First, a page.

We’ll have more chances for beneficial rainfall tomorrow across the Lowcountry as scattered showers and even a few thunderstorms will be possible for much of the day. Onshore flow and storms in the area will keep high temperatures down into the low 80s. No severe weather is expected, just more much-needed rain. Not everyone will see rain, and it won’t rain all the time. If you miss out tomorrow, rain chances continue to head up as we get into Thursday and Friday, so chances are good you’ll see something as the pattern turns wetter across the area.
Well, friends, it’s that time of year again: The Atlantic hurricane season begins today and runs through November 30. Seasonal forecasters from Colorado State University and NOAA are calling for another above-average season when considering continued warm sea surface temperatures and ENSO-neutral conditions (read: no La Niña nor El Niño is expected). While a repeat of the sheer volume of the 2020 hurricane season is unlikely, it still looks to be busy out there.
We’ll get June off to an increasingly rainy start as the dry high pressure which brought us two incredible days this weekend begins to break down. Expect to get much of Tuesday in rain-free, but a few showers will be possible in the afternoon and evening hours as a coastal trough begins to sharpen nearby and moisture begins to peek ashore. As we get into Wednesday, more moisture will overspread the area and shower and storm coverage will kick up a little bit. We’ll see this pattern persist into Thursday and Friday, with afternoon showers and storms becoming more likely each day, bringing some more much-needed rainfall to the area. If you didn’t get much with Saturday evening’s activity, you’ll more likely than not have some measurable rainfall by the end of the week.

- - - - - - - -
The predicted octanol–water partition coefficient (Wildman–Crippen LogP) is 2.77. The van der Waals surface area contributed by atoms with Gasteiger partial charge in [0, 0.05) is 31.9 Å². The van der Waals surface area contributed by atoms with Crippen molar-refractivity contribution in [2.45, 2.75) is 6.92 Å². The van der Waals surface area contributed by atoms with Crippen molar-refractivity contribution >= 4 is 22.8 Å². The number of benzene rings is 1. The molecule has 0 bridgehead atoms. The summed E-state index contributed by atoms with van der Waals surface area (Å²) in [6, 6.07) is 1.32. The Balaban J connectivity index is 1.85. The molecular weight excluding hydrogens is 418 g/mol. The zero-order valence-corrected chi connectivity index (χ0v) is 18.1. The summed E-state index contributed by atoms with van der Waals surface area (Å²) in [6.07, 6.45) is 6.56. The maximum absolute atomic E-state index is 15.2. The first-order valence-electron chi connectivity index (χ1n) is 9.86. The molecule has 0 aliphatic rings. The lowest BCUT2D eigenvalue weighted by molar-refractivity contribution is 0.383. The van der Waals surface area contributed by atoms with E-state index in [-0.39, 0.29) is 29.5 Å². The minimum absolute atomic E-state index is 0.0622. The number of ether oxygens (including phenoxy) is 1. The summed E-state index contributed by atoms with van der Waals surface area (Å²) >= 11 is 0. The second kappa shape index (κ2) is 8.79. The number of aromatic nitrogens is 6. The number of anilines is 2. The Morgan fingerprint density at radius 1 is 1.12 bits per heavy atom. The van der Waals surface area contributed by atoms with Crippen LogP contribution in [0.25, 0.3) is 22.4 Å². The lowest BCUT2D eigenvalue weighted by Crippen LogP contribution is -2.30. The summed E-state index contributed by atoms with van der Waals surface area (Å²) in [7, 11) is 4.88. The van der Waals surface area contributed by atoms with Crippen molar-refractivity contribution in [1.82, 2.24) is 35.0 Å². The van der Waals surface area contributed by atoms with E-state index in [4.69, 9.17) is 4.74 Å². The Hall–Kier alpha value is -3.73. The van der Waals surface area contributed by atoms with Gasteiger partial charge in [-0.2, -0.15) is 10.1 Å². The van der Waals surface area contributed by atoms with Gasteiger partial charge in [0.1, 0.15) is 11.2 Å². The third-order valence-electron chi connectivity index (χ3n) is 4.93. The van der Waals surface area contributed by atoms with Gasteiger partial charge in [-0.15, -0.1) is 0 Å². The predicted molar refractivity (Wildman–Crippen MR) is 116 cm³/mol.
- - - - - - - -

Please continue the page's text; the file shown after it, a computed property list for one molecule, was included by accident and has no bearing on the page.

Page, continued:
High temperatures will remain at or ever-so-slightly below normal through the work week thanks to onshore flow and expected afternoon showers and thunderstorms. Lows will be creeping back toward 70° with the increasingly humid airmass in place. With June 1 marking the beginning of meteorological summer, it will be as if the humidity will be right on cue.
We will commemorate Memorial Day and close out May with picture-perfect weather. Lows will run 5-10° below normal away from the immediate coast, warming nicely into the low 80s under mostly sunny skies as high pressure remains in control over the Southeast. Onshore flow will keep temperatures cooler closer to the coast, with upper 70s likely as high as we get there. Humidity will be comfortable with dewpoints in the mid-50s, too. As we know, this is increasingly rare air for this time of year, so be sure to take advantage as the rest of the work week turns a little warmer and increasingly unsettled.
We’ll get off to a warm, humid, and perhaps a stormy start to the Memorial Day weekend, but a late-season cold front will make the weather very pleasant for Sunday and Monday.
A cold front, which as of publish time was draped over the Mid-South from Kentucky southward through Tennessee and far northwest Mississippi, will be advancing eastward toward the coast on Saturday. Atmospheric moisture will surge ahead of the front, providing a more hospitable atmosphere for afternoon showers and thunderstorms than we have seen in the past week or so. Temperatures will top out around 90° before scattered storms kick in ahead of the front. Brief downpours will be possible, but no severe weather is expected. (In fact, not everyone may even get rain.)
The front will get through overnight Saturday into early Sunday morning, ushering in a cooler and drier airmass. We’ll start Sunday about 10° cooler than we started Saturday, with lows in the low 60s away from the locally warmer coast. Highs will top out in the low 80s, a little below normal for late May, and will feel pretty great after a week of 90s. This comfortable warmth continues into Monday with a little bit more blue sky to boot. Overall, not too bad — we need the rain, and it’s awfully nice to enter June in the mid-80s rather than the upper 90s!
@chswx is community-supported, hype-averse weather information, preparedness tips, and alerts for the Charleston, SC Tri-County area (Berkeley, Charleston, Dorchester counties) by Jared Smith.